In 1788 a Scottish portrait painter, Robert Barker, succeeded in carrying out in practical form an idea that had previously been suggested by a German architect named Breissig.
This was to produce and exhibit on canvas the effect of the continuous scene that is open to anyone who turns himself completely around at one spot.
To achieve the desired effect, he erected a rotunda, about sixty feet in diameter and reached by stairway, with a continuous painting mounted upon its cylindrical inner wall. Ceiling and floor were blended into the painting to suggest sky and ground.
At first Barker called his invention, “La Nature a coup d’ceil (Nature at a Glance),” but later he coined the more euphonious name, panorama, from Greek pan, all, and orama, view.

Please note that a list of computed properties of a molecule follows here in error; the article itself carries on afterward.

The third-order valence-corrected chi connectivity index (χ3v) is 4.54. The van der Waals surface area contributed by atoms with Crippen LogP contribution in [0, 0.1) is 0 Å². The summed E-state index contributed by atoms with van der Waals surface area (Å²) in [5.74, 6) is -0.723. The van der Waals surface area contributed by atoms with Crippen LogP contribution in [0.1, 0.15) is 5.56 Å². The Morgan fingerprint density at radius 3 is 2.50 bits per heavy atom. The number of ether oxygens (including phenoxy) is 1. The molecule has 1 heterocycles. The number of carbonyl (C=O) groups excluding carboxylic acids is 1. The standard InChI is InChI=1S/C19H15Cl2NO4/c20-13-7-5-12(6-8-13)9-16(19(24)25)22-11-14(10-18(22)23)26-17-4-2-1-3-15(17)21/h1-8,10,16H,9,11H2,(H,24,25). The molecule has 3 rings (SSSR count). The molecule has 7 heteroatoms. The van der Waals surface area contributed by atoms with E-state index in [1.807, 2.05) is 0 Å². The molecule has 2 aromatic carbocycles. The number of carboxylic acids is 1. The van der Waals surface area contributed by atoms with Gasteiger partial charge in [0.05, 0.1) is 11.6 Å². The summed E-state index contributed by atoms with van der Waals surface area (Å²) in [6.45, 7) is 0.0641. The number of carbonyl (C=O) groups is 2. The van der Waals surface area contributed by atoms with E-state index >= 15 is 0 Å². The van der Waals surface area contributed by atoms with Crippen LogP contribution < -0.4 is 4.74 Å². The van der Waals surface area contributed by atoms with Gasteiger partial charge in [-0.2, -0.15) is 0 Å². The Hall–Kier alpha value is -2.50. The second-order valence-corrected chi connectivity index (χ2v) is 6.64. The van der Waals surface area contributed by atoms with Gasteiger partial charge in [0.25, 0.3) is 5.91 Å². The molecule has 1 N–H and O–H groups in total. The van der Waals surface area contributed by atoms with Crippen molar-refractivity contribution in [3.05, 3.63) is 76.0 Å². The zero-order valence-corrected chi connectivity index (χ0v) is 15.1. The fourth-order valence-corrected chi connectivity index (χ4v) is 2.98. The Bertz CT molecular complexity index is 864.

Robert Fulton, more noted then as artist than as engineer, was one of those greatly attracted by Barker’s invention, and introduced the panorama into Paris, where he was staying, in 1799.
Nowadays panorama also embraces a complete natural view in all directions, and the term cyclorama, from Greek kyklos, circle, and orama, view, is used for the artificial scene.